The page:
Wednesday, July 31, 2013

The Economics of The Windup Girl

Noah Smith recently posted his list of science fiction for economists.  I am happy to note as an avid sci-fi fan and armchair economist, I've read almost all of those books (excepting the final two).  What surprised me most was the inclusion of my favorite science fiction novel of the last decade, The Windup Girl by the supremely talented Paolo Bacigalupi.  The first time I read it, I lost myself in enjoying the setting and characters of Bacigalupi's 22nd century Thailand.  I was curious to reread it and to think about the economics of the book, and was again surprised at how well thought out - and heartbreaking - that world is*.

To summarize, the book takes place in a post-oil world, where coal is the main remaining fossil resource and energy is provided primarily by agricultural resources.  Although it's not explicitly mentioned, I presume that the collapse of most high-energy technology has effectively prevented solar photovoltaics from existing in any quantity (because even low-quality refined silicon requires enormous amounts of high-quality energy) and that the same applies for wind power (presumably for reasons of fabrication).  Another macroscopic aspect of the world are the so-called "calorie plagues."  These are engineered diseases intentionally released into the environment by large agricultural companies around the world - more on those later.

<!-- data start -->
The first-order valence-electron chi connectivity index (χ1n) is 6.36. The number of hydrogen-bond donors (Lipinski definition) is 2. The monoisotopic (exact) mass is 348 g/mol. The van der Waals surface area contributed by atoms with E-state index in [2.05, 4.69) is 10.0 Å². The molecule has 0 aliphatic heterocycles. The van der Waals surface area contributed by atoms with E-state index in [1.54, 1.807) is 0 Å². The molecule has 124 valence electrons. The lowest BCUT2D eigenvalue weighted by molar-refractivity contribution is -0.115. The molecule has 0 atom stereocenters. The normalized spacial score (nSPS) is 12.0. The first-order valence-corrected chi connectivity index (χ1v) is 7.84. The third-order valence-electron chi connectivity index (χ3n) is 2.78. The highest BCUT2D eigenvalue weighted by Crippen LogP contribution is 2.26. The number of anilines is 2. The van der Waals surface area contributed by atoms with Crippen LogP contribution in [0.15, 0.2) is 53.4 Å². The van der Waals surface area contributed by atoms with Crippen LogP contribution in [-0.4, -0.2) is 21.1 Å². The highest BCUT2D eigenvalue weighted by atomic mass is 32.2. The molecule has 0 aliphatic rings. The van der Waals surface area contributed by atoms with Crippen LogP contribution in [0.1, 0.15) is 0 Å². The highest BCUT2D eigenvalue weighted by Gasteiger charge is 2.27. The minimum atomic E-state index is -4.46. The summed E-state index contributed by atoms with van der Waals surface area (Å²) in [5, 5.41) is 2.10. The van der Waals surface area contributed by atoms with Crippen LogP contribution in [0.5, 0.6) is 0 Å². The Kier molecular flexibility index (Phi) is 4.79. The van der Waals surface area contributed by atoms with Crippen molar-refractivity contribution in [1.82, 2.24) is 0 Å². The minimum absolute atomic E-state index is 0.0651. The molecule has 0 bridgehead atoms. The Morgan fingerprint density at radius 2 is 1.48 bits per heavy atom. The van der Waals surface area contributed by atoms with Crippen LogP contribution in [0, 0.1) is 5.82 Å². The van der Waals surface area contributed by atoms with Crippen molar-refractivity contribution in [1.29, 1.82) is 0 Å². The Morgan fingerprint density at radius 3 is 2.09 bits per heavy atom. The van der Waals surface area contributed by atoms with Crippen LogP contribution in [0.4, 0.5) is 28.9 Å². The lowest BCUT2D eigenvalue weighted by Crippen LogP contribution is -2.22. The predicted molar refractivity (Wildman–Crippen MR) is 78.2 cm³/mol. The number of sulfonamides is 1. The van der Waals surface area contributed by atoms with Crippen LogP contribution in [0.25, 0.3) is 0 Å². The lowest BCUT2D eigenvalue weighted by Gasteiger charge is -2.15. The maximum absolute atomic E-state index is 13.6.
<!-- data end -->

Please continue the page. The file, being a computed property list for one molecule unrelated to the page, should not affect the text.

Friday, July 19, 2013


One of my favorite blogs, The Oil Drum, is shutting down.

Noah Smith has a postmortem, which I largely agree with.

Karl Smith is the only commentator who's dipped his toes into oil, gas, and petrochemicals thus far that I have actively stopped reading because he is so misinformed it makes me angry.  His postmortem continues to spout uninformed bias about petrochemicals that I am genuinely surprised no one has bothered to correct.  To summarize: no, we cannot make ethanol from ethane.  There are proposals to make ethanol from syngas (by first making acetic acid and then hydrogenating it) from Celanese, and there are very uneconomical processes to make ethanol from ethylene (which is no longer done because ethylene used in other capacities has much more value).